Donna’s Cancer Story: Surgery 2.0

This is the third of thirty-one installments of Donna’s Cancer Story, which will appear daily in serial format through the month of September to recognize Childhood Cancer Awareness Month.  Each post will cover one month of Donna’s thirty-one months of treatment.

Full disclosure here, I feel guilty about what you readers are experiencing with this effort of mine.  I’m a clinical social worker and know full well of a phenomenon called ‘vicarious traumatization,’ which happens when a trauma specialist spends day after day being exposed to another’s trauma.  Mea culpa, my bad.  But here you are, and here I am, so let’s get to it:

Donna looking up with big blue eyes

Whiplash is what comes to mind in this third month of Donna’s treatment.  The month started with a plan to temporarily relocate to Texas for proton beam radiation treatment at MD Anderson.    Yes, Houston, we have a problem.  Three days before our departure, Donna had an MRI at Children’s to establish a baseline for her treatment.  Before even leaving the hospital, our neurosurgeon called us to report that the “nub” of a brain tumor detected just 21 days earlier had experienced “explosive growth.”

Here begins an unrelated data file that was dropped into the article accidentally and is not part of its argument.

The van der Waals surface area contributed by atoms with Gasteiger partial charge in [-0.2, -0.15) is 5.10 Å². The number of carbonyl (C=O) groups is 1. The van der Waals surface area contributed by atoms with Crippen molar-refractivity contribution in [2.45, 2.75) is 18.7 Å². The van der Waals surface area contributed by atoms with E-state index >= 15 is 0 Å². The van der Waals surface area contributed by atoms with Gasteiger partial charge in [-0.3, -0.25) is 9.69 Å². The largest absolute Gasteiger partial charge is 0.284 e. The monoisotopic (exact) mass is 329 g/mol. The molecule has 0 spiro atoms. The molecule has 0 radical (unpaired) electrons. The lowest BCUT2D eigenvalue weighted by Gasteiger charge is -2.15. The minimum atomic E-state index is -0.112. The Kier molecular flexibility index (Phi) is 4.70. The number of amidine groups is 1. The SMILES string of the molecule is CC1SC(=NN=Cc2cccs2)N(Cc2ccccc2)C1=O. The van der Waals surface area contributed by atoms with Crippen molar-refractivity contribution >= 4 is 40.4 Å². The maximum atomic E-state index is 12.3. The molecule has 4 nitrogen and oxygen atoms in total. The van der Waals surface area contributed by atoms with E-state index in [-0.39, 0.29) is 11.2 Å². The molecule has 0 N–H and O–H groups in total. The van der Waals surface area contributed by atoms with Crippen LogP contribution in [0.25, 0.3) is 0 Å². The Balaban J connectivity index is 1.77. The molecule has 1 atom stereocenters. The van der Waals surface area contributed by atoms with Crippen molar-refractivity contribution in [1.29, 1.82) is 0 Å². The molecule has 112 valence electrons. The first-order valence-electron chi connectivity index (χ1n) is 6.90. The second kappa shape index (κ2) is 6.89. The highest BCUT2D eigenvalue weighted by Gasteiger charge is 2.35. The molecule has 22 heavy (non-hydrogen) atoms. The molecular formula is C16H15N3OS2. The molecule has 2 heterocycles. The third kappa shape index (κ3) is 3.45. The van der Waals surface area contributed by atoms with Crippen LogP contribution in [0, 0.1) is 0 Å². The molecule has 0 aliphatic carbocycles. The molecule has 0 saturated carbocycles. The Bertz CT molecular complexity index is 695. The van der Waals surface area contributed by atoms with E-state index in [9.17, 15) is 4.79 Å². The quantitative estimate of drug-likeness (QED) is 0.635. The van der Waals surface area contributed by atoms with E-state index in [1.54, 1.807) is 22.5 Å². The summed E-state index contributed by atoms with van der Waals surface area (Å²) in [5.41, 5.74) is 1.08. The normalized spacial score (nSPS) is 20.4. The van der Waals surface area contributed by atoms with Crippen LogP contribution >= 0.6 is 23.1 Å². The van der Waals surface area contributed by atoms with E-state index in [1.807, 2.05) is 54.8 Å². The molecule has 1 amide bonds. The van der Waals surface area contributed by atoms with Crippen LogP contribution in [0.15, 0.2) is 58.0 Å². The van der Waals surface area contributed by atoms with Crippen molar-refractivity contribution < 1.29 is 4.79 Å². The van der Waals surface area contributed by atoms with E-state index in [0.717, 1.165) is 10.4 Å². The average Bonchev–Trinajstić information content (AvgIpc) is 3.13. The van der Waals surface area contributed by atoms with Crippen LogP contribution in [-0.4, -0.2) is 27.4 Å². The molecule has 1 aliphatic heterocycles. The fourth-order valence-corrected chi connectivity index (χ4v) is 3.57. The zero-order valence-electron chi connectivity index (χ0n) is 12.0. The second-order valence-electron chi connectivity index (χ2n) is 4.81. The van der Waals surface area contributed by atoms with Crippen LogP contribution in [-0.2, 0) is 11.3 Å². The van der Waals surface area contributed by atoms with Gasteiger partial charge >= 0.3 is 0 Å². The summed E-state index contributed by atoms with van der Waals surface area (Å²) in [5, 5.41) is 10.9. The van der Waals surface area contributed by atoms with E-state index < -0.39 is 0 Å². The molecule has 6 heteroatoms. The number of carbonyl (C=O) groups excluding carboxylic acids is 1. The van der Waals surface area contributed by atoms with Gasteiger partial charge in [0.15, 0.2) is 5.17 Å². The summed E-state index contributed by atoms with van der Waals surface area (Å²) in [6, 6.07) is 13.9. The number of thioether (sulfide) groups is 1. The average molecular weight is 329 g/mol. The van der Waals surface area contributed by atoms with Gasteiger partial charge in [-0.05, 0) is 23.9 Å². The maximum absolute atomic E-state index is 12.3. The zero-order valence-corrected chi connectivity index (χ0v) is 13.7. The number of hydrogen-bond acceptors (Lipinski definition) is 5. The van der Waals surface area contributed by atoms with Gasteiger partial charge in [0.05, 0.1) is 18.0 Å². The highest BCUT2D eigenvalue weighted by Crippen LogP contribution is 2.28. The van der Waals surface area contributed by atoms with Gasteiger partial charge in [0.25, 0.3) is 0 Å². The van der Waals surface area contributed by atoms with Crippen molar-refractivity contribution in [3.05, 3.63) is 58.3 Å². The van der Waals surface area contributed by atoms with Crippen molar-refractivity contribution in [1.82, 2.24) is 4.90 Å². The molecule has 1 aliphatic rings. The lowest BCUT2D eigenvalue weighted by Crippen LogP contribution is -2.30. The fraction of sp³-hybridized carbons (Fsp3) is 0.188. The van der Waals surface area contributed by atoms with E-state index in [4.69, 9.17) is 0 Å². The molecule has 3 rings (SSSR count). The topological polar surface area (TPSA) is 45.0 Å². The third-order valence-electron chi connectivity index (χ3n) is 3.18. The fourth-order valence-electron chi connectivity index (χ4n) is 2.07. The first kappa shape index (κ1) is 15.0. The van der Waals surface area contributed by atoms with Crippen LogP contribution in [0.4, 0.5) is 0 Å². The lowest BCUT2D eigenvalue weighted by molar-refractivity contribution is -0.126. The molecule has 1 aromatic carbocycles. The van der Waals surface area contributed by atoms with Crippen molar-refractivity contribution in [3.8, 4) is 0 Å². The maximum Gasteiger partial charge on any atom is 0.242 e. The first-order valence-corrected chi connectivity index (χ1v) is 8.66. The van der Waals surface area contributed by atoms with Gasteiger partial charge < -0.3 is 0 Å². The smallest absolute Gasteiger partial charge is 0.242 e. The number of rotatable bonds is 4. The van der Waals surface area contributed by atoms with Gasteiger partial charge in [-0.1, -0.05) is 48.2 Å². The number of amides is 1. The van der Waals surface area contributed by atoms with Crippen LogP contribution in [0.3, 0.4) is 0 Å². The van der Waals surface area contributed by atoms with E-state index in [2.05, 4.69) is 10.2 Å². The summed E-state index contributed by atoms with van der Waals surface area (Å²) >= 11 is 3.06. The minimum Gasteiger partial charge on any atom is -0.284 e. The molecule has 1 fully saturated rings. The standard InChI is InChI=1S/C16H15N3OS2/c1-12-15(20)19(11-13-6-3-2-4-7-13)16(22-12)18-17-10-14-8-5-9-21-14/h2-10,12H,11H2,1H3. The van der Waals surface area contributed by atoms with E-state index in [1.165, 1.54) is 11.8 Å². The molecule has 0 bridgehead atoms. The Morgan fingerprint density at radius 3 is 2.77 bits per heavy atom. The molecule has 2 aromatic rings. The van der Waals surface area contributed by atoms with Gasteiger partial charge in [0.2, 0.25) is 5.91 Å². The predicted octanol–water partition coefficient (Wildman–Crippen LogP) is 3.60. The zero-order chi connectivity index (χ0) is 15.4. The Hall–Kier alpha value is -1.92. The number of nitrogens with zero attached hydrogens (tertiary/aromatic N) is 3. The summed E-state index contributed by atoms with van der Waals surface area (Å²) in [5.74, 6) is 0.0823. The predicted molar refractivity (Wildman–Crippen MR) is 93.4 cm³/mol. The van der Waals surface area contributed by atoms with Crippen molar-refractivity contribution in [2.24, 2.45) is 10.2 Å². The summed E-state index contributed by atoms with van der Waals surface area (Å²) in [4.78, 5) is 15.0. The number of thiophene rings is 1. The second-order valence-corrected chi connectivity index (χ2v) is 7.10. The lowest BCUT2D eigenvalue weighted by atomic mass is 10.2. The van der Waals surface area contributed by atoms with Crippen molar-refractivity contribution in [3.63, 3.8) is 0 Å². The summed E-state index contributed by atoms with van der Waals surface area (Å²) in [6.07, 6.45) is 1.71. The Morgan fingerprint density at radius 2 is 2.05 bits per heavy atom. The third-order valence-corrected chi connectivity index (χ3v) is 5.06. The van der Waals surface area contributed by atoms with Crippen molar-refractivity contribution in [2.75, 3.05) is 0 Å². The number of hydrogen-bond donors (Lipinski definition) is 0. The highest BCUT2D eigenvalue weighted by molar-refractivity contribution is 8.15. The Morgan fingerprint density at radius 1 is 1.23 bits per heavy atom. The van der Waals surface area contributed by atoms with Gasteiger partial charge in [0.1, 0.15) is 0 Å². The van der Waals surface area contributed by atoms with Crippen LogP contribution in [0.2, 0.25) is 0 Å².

What unfolded in the next days is something I would not wish on any living soul.  Plans were quickly scrambled and a surgery was scheduled.  Just ten weeks after her first resection, Donna’s brain would be cut open in the exact same location.  This surgery took longer, though the recovery was much quicker.  Donna, the bull that she was, sailed through.  Her oncologist once referred to her as a “sweet princess” and I felt the need to correct him.  Donna was never a princess, she was more of a tough cookie.  Always had been.